On Australia Day you’ll most likely come across differing and passionate opinions about the day.
To help you feel confident to speak about the tough issues surrounding January 26, here are answers to the most common questions we’re asked.
1. What's the fuss about Australia Day?
▸ January 26 marks the anniversary of the arrival of the First Fleet and the start of British colonisation. Some people say this was the beginning of modern Australia, but for many Indigenous people, it was the start of losing land, culture and family.
▸ Colonisation might have started 230 years ago, but it continues to have a real impact today. That’s why some call it Invasion Day, Survival Day or Day of Mourning.
▸ What we do know is that this day is not a day of unity. It’s easy to fall into one of two perspectives; it’s become a two–sided debate with loud voices and many strong opinions.
▸ The question we need to be asking is how do we move forward together? There’s no simple answer; it’s going to take time, and people willing to listen to the perspectives of others. Understanding our shared story is a great place to start.
2. Why can’t they just get over it?
▸ We understand colonisation happened a long time ago, however, much of the injustice faced by Indigenous people is recent; for example, the Stolen Generations occurred up until the 1970s. This means there are people, who are only in their 40s today, who were taken from their families as children.
▸ When you learn the full facts about what happened, you’ll understand the pain isn't something that’s easy to ‘just get over'. It affects many aspects of life for generations. We see it in the devastating statistics relating to Indigenous people across a range of life indicators.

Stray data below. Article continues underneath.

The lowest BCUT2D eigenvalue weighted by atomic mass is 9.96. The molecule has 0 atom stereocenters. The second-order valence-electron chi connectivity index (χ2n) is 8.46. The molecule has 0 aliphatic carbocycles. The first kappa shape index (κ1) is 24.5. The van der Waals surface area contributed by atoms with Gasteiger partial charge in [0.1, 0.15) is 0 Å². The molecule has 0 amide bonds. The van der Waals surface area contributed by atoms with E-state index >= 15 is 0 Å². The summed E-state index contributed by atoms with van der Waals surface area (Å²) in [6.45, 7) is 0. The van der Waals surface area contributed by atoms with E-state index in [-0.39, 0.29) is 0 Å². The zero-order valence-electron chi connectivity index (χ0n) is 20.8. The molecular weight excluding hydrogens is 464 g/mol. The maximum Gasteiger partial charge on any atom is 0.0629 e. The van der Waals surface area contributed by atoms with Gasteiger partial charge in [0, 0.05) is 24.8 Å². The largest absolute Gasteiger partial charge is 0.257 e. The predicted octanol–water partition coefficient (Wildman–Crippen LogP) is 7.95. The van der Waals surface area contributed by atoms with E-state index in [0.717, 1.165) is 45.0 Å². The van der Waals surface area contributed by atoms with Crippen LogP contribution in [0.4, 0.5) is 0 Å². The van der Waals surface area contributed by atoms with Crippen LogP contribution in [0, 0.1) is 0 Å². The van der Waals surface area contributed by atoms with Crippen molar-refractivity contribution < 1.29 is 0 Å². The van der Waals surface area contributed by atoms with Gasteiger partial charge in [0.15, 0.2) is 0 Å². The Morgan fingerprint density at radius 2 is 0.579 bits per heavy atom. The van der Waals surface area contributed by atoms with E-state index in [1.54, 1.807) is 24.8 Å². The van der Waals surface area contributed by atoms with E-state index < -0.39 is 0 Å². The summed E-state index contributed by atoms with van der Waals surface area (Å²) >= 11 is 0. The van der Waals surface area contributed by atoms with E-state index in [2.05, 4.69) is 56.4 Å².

▸ Simply forgetting and 'getting over it' isn’t how we move forward. What’s needed is empathy; understanding our shared story is a good place to start.
3. Should we change the date or save the date?
▸ Changing the date is a quick solution that doesn’t truly address or acknowledge the trauma that still affects Indigenous people today.
▸ Learning more about the shared history between Indigenous and non-Indigenous Australians will make it easier for people to recognise the impact it continues to have today.
▸ If we simply make a choice and move on, we miss the opportunity to understand where we’ve come from, where we are today and where we go from here.
4. Can't I just celebrate our beautiful country without feeling guilty?
▸ It’s ok to want to celebrate this country! There’s a lot to be proud of.
▸ But, it’s important to also acknowledge January 26 is a painful day for many Indigenous people, and make an effort to understand why.
▸ It is possible to celebrate Australia Day AND show solidarity with Indigenous people. For example you could:
- Share an acknowledgement on your facebook profile
- Learn more about our history by watching SBS’s historical documentary First Australians
- Commit to having a conversation with someone about what the day really means for many Indigenous people
- Attend an event that celebrates Indigenous culture
5. What can I do?
▸ Listen to the stories of Indigenous people.
▸ Understand more about our shared story by exploring the Pride and Pain timeline.
▸ Share the Pride and Pain timeline on social media to help friends understand the issues around January 26.
▸ Visit our website for other ideas and suggestions for Australia Day activities.
▸ Share what you’re learning by starting conversations with friends and family.
Last updated January 2019 by Australians Together
The Stolen Generations
Between 1910-1970, many Indigenous children were forcibly removed from their families.
The colonisation of Australia had a devastating impact on Indigenous people, who have lived on this land for thousands of years...
Understanding intergenerational trauma
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